Neither test system let me down over a week of daily use that ranged from giving slideshows and doing Web research to editing images and heavy-duty spreadsheet work.
The non-touch model scored a 3,022 on the PCMark 8 Work Conventional benchmark; the touch model scored lower at 2,352. While it won't set any performance records, it's more than enough for most to survive the typical workday.
Each Folio comes with a 4,100 milliamp-hour battery that was able to power the non-touch system for an adequate 5 hr. 35 min. on PCMark 8's battery test. The touch system ran for a rather anemic 4 hr. 19 min.
Because I had previously tested battery life on other systems by running continuous videos, I ran the same tests on the two Folio laptops. The non-touch Folio ran them for 6 hr. 28 min., while the touch lasted for 4 hr. 52 min. This is in comparison to two similar laptops, the Asus Zenbook UX305 (8 hr. 5 min.) and Dell XPS 13 (11 hr. 10 min.).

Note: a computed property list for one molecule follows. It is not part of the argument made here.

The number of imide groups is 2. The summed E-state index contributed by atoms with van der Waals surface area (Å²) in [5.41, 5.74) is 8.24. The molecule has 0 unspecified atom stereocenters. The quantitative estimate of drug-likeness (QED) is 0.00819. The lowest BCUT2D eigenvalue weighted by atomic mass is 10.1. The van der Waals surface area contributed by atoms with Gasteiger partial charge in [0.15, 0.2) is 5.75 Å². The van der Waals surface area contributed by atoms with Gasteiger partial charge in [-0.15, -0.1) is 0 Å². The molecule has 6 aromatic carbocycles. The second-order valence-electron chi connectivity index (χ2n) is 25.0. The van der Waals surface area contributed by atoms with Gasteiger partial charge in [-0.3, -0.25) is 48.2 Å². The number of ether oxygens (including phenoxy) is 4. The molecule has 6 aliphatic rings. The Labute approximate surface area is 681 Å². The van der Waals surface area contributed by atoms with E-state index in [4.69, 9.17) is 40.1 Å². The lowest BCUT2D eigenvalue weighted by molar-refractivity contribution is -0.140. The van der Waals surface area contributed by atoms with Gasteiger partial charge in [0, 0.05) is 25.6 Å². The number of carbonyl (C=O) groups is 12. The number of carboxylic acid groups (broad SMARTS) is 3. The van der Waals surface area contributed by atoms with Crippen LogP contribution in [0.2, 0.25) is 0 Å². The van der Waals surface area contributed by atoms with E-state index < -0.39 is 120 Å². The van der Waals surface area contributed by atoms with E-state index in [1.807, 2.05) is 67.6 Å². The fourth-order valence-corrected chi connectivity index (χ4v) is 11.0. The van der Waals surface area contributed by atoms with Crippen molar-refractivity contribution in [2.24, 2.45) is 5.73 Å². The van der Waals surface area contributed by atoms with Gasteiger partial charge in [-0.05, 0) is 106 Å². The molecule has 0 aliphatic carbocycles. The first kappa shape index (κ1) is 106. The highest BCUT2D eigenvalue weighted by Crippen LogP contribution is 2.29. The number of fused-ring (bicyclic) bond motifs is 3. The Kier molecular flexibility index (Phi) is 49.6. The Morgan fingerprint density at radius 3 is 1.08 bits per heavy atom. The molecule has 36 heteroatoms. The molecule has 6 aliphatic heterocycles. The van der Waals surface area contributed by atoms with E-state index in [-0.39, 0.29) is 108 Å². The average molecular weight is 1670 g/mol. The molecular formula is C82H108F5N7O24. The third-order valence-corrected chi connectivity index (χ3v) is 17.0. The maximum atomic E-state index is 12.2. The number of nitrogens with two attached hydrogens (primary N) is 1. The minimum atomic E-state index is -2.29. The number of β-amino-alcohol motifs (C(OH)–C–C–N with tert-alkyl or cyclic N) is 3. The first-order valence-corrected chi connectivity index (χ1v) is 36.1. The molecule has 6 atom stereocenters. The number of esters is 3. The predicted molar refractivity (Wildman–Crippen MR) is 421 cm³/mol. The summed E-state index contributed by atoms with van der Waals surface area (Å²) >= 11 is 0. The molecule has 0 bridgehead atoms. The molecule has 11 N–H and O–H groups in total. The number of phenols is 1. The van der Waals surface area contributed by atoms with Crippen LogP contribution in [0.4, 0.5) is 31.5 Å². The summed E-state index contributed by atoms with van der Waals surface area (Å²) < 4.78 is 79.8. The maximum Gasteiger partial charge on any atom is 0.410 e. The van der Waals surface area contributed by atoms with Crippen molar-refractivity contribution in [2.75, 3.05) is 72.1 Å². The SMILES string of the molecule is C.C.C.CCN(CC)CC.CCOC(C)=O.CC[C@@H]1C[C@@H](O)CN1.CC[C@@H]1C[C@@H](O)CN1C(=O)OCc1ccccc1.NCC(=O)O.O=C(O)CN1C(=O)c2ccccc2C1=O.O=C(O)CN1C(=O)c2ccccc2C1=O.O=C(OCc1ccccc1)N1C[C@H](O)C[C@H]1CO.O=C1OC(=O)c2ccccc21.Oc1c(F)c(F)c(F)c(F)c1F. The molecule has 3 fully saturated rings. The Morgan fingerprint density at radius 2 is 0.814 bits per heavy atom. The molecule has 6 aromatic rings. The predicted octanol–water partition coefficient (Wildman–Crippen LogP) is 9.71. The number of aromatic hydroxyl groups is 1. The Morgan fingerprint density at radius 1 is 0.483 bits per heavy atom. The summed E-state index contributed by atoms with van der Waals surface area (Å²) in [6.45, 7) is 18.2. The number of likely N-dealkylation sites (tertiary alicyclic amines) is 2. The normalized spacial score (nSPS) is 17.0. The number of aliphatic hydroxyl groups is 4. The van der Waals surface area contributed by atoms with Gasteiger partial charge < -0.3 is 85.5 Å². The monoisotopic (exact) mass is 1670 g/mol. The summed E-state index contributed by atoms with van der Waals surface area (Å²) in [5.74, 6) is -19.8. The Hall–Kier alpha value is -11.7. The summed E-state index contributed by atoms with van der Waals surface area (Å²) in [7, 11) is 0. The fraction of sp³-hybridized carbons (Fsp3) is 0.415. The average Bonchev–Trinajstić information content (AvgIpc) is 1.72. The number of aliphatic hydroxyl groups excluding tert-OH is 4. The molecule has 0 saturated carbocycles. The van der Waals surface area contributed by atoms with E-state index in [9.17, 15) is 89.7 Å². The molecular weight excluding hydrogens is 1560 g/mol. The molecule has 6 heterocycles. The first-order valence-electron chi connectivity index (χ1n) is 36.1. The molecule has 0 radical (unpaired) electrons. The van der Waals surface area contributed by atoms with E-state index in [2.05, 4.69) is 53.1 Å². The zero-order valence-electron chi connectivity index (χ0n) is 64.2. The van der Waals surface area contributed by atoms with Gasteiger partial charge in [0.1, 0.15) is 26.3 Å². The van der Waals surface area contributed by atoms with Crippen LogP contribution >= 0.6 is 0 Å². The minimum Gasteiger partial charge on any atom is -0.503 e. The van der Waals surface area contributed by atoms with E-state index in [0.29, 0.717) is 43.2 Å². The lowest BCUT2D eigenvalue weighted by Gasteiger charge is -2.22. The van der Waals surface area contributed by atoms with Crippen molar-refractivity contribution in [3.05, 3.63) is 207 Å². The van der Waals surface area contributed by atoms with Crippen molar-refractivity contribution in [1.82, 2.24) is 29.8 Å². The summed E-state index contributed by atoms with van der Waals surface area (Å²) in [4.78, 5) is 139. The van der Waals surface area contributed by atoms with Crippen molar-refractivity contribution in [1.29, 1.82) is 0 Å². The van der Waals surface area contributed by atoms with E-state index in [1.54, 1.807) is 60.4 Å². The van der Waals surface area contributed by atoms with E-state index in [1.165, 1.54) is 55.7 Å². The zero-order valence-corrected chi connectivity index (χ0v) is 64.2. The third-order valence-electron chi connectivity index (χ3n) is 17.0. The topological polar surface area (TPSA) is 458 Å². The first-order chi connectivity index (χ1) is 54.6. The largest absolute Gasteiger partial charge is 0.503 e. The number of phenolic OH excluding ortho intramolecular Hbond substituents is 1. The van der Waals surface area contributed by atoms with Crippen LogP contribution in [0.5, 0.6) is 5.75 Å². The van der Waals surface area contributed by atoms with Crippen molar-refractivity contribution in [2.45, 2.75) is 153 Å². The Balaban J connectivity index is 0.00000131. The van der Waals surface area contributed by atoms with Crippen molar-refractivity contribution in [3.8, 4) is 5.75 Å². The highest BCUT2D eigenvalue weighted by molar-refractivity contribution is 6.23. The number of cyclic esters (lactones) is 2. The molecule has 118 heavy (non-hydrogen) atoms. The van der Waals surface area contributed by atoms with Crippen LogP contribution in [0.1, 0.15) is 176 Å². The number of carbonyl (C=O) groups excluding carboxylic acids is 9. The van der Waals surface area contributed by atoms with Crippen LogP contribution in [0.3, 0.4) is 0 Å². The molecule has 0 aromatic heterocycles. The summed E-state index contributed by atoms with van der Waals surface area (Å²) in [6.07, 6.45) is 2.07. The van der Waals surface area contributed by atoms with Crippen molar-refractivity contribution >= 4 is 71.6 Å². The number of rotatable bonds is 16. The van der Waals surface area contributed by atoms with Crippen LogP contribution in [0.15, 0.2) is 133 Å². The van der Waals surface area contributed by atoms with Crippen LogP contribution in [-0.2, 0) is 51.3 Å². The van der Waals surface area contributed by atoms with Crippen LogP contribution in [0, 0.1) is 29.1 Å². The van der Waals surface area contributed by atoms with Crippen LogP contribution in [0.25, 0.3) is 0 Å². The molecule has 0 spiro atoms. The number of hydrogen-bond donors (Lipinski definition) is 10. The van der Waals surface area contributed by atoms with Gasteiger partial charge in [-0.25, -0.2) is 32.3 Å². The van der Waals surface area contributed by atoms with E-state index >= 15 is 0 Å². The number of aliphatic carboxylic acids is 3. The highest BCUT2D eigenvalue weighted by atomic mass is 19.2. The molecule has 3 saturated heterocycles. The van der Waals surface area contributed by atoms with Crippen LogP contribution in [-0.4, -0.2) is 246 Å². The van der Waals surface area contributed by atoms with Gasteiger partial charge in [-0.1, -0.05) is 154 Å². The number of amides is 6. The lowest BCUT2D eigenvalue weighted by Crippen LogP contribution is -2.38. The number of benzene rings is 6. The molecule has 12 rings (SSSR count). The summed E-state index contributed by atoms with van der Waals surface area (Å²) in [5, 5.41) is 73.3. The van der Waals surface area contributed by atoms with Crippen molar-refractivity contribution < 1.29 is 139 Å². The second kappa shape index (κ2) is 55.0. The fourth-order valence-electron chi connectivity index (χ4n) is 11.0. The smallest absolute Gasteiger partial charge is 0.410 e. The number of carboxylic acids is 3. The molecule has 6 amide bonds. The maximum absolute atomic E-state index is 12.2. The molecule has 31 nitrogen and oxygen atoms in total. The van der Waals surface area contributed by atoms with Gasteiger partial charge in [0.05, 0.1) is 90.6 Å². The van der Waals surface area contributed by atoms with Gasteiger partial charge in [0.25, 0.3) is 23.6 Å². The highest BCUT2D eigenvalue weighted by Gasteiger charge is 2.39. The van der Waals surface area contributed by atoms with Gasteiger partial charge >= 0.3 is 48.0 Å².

The EliteBook Folio G1 includes a year of standard warranty protection. HP will increase it to three years for $129; add in accidental damage and it costs $159.
Thin, light and with one of the best keyboards this side of a desktop PC, the Folio twins -- both the touch and non-touch models -- are easy to use and travel with. They are well equipped and deliver the right balance of performance, manageability and security.
While the more powerful, long-lasting and cheaper HD model appeals to the left, more logical side of my brain, the right side dominates here and I lust after the incredibly bright, rich and useful UHD touch model.
At a Glance
Pros: Good value; small, thin and light; excellent UHD touch display; backlit keyboard; two USB-C ports; good security features
Cons: Relatively short battery life; no SD card slot
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